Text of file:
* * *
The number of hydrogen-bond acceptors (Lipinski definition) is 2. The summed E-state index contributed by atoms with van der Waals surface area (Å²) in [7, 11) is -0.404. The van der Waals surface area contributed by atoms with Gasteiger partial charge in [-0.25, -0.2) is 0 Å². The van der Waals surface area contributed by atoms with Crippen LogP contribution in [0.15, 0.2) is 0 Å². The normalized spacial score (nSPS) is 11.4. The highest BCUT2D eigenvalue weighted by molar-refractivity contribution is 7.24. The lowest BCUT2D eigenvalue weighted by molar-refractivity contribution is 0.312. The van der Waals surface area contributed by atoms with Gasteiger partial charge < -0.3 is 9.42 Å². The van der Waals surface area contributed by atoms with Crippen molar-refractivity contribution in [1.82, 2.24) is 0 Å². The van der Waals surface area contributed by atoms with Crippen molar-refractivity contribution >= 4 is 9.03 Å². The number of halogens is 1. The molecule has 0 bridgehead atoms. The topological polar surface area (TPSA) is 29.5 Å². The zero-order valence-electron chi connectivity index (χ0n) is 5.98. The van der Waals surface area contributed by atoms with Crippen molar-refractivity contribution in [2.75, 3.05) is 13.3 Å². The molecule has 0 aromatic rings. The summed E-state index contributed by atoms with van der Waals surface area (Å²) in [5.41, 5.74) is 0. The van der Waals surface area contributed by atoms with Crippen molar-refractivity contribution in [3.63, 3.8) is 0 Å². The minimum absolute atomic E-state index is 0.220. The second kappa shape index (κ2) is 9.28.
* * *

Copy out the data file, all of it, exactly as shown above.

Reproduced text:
The number of hydrogen-bond acceptors (Lipinski definition) is 2. The summed E-state index contributed by atoms with van der Waals surface area (Å²) in [7, 11) is -0.404. The van der Waals surface area contributed by atoms with Gasteiger partial charge in [-0.25, -0.2) is 0 Å². The van der Waals surface area contributed by atoms with Crippen LogP contribution in [0.15, 0.2) is 0 Å². The normalized spacial score (nSPS) is 11.4. The highest BCUT2D eigenvalue weighted by molar-refractivity contribution is 7.24. The lowest BCUT2D eigenvalue weighted by molar-refractivity contribution is 0.312. The van der Waals surface area contributed by atoms with Gasteiger partial charge < -0.3 is 9.42 Å². The van der Waals surface area contributed by atoms with Crippen molar-refractivity contribution in [1.82, 2.24) is 0 Å². The van der Waals surface area contributed by atoms with Crippen molar-refractivity contribution >= 4 is 9.03 Å². The number of halogens is 1. The molecule has 0 bridgehead atoms. The topological polar surface area (TPSA) is 29.5 Å². The zero-order valence-electron chi connectivity index (χ0n) is 5.98. The van der Waals surface area contributed by atoms with Crippen molar-refractivity contribution in [2.75, 3.05) is 13.3 Å². The molecule has 0 aromatic rings. The summed E-state index contributed by atoms with van der Waals surface area (Å²) in [5.41, 5.74) is 0. The van der Waals surface area contributed by atoms with Crippen molar-refractivity contribution in [3.63, 3.8) is 0 Å². The minimum absolute atomic E-state index is 0.220. The second kappa shape index (κ2) is 9.28.